For many of us, the commodity of time becomes scarce in the midst of a life full of activity. The result? Limited availability. In my life, my lack of availability has led to times of failure in service to those I care about deeply. My family and friends have suffered and continue, at times, to suffer from my lack of availability.

Recently, a man describing his wife, affectionately told of her willingness to be available. She had purposely chosen availability rather than formal work. Although the choice had financial ramifications, the rewards of service were immeasurable. As he spoke, his wife was spending time with a woman in their church who was in need of wisdom and good company.

Malcolm Gladwell in his book, The Tipping Point, describes a study done by Princeton University psychologists, John Darley and Daniel Batson. The study was inspired by Jesus' story of the Good Samaritan in the gospel of Luke. Seminarians at Princeton Theological Seminary were told to walk over to a nearby building and give an extemporaneous talk on a particular Biblical theme. Some students were told they were late, others were told they had time to spare. Along the way each student ran into a man slumped in an alley, with his head down, eyes closed, coughing and groaning in obvious need. Ten percent of those who thought they were late stopped to give aid, while 63% of those who thought they had a few minutes to spare stopped. The conclusion? Perceptions of our availability can deeply affect our behavior. In this case the perception of time influenced availability.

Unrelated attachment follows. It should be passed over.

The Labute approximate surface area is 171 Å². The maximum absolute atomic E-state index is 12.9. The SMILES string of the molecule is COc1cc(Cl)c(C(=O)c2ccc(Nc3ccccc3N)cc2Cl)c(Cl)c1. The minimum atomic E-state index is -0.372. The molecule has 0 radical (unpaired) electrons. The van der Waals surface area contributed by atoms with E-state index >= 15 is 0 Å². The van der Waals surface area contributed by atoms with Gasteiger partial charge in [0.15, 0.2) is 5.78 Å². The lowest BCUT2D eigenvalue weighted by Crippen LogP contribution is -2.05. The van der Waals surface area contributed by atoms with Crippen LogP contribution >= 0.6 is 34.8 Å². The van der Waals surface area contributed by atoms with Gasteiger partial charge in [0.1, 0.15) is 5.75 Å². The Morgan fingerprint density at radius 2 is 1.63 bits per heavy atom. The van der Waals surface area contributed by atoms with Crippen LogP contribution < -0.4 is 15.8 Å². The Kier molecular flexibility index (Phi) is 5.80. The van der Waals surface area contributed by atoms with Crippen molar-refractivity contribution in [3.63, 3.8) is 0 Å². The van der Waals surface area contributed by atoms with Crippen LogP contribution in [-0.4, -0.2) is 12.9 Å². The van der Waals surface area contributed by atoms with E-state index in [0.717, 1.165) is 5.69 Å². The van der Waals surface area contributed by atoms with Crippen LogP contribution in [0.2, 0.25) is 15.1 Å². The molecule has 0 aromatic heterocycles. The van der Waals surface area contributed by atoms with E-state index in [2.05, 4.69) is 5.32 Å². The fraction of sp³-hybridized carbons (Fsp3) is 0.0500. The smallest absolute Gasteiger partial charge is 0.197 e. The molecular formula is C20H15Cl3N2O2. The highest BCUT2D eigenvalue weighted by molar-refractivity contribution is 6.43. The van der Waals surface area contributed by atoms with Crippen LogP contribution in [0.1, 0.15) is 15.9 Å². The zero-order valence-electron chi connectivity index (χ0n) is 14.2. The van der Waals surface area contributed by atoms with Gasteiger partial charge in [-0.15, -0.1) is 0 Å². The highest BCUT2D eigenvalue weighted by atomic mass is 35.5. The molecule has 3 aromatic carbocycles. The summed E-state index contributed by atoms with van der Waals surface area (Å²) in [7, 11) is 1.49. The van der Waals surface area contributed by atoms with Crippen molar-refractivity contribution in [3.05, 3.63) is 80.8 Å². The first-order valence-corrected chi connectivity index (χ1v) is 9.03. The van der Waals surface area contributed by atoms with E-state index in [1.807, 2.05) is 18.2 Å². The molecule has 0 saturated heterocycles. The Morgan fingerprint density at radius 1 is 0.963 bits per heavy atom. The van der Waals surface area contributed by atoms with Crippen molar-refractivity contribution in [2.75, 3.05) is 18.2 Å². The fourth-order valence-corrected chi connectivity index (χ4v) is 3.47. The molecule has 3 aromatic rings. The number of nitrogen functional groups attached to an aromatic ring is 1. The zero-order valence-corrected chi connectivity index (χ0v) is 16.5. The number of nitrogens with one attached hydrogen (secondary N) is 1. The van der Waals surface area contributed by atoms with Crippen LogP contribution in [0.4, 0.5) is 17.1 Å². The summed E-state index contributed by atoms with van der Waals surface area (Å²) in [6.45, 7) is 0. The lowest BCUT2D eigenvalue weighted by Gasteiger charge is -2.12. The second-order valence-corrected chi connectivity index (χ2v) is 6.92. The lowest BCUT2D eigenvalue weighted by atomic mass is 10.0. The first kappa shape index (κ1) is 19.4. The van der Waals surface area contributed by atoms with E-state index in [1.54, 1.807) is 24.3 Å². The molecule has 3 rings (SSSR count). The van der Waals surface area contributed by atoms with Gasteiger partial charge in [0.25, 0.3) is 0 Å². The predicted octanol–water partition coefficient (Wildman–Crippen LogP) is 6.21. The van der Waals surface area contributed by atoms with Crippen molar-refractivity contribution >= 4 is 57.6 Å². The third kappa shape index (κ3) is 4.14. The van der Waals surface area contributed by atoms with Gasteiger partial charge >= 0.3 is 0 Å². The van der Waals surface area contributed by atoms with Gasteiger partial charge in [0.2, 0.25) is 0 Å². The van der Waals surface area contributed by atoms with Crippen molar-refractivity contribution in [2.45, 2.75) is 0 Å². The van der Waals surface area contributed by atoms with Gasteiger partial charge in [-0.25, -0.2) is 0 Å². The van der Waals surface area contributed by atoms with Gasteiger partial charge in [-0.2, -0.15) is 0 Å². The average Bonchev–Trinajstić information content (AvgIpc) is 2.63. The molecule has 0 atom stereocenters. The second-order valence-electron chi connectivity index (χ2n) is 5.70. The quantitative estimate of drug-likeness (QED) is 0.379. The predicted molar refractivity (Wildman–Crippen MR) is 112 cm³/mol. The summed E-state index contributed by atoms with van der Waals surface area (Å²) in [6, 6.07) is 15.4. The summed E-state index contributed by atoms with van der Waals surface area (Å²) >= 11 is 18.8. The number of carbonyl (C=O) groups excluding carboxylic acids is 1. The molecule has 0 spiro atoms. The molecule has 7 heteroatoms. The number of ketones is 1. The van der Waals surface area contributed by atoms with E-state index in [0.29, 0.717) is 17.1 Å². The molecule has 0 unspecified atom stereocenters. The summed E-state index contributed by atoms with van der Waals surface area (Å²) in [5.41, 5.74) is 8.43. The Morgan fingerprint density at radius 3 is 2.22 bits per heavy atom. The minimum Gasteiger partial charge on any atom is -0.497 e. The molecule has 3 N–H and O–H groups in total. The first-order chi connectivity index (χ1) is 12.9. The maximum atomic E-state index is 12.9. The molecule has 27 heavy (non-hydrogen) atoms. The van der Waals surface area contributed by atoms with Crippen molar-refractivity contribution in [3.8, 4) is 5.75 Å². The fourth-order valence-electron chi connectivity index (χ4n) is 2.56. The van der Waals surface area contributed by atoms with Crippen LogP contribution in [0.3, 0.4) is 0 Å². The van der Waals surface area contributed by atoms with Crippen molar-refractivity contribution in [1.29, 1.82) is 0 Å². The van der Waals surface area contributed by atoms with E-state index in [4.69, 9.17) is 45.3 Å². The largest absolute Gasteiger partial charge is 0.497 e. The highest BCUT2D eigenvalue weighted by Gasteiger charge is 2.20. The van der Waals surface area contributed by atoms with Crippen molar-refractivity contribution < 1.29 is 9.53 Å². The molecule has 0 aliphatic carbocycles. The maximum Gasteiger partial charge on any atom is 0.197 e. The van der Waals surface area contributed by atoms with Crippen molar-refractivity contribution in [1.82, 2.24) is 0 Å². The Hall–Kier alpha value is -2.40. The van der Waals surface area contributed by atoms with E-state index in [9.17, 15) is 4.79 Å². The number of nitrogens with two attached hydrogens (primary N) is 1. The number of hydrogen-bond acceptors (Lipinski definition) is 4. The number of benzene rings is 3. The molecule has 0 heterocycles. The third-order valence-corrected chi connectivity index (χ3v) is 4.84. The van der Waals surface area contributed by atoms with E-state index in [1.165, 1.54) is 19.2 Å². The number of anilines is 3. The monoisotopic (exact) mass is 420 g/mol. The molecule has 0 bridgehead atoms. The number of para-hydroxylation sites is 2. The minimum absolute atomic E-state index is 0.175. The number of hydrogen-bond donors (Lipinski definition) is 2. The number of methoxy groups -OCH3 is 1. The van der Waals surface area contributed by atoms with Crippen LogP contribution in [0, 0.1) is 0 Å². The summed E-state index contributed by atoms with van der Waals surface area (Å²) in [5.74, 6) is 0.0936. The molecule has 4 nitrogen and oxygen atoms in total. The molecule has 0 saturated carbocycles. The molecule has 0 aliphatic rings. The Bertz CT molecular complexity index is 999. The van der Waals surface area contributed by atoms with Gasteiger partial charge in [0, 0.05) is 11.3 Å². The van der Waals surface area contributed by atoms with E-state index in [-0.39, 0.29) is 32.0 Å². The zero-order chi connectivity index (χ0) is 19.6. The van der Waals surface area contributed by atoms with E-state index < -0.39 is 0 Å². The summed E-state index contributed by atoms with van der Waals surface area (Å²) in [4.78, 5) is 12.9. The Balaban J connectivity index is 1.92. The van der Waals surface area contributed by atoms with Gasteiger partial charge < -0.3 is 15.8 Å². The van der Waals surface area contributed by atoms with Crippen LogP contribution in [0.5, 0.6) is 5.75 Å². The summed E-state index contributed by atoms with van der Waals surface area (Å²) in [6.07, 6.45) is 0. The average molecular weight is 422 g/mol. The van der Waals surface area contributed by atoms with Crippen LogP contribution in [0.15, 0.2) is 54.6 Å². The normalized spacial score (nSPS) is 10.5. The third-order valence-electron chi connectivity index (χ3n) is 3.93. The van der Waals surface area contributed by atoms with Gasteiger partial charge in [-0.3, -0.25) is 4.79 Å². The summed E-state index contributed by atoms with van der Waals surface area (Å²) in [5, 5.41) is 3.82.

Celebrating Christmas is a wonderful reminder that God made himself available to us. Leaving His place outside time and space, God became man in the form of a child. God's availability is a most extraordinary demonstration of His love.

"The Word became flesh and made his dwelling among us."            (John 1:14 NIV)

As we turn in gratitude to the Available God, may we, likewise, choose to be available to others.


Sharing the journey with you,

Bob Snyder